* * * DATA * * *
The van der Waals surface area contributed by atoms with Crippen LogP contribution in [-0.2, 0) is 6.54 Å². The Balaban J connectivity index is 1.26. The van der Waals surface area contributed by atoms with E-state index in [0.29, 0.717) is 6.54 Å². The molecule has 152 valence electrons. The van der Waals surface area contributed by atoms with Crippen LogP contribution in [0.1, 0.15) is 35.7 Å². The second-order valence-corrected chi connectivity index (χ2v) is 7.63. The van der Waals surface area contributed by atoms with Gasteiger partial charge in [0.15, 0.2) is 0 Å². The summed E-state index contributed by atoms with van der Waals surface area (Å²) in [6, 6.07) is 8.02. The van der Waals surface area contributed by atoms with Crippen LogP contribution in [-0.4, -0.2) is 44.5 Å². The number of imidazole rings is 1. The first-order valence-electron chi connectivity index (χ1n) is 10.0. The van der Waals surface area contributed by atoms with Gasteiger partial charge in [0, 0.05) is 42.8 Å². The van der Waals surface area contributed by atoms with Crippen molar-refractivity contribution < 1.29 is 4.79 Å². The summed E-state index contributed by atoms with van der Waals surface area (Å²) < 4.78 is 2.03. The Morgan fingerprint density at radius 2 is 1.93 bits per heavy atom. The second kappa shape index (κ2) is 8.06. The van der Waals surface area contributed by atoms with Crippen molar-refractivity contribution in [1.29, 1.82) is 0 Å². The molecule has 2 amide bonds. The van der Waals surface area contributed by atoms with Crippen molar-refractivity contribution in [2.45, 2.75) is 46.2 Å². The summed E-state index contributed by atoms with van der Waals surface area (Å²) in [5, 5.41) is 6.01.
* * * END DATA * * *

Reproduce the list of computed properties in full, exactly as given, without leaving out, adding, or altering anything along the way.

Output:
The van der Waals surface area contributed by atoms with Crippen LogP contribution in [-0.2, 0) is 6.54 Å². The Balaban J connectivity index is 1.26. The van der Waals surface area contributed by atoms with E-state index in [0.29, 0.717) is 6.54 Å². The molecule has 152 valence electrons. The van der Waals surface area contributed by atoms with Crippen LogP contribution in [0.1, 0.15) is 35.7 Å². The second-order valence-corrected chi connectivity index (χ2v) is 7.63. The van der Waals surface area contributed by atoms with Gasteiger partial charge in [0.15, 0.2) is 0 Å². The summed E-state index contributed by atoms with van der Waals surface area (Å²) in [6, 6.07) is 8.02. The van der Waals surface area contributed by atoms with Crippen LogP contribution in [-0.4, -0.2) is 44.5 Å². The number of imidazole rings is 1. The first-order valence-electron chi connectivity index (χ1n) is 10.0. The van der Waals surface area contributed by atoms with Gasteiger partial charge in [0, 0.05) is 42.8 Å². The van der Waals surface area contributed by atoms with Crippen molar-refractivity contribution < 1.29 is 4.79 Å². The summed E-state index contributed by atoms with van der Waals surface area (Å²) < 4.78 is 2.03. The Morgan fingerprint density at radius 2 is 1.93 bits per heavy atom. The second kappa shape index (κ2) is 8.06. The van der Waals surface area contributed by atoms with Crippen molar-refractivity contribution in [1.29, 1.82) is 0 Å². The molecule has 2 amide bonds. The van der Waals surface area contributed by atoms with Crippen molar-refractivity contribution in [2.45, 2.75) is 46.2 Å². The summed E-state index contributed by atoms with van der Waals surface area (Å²) in [5, 5.41) is 6.01.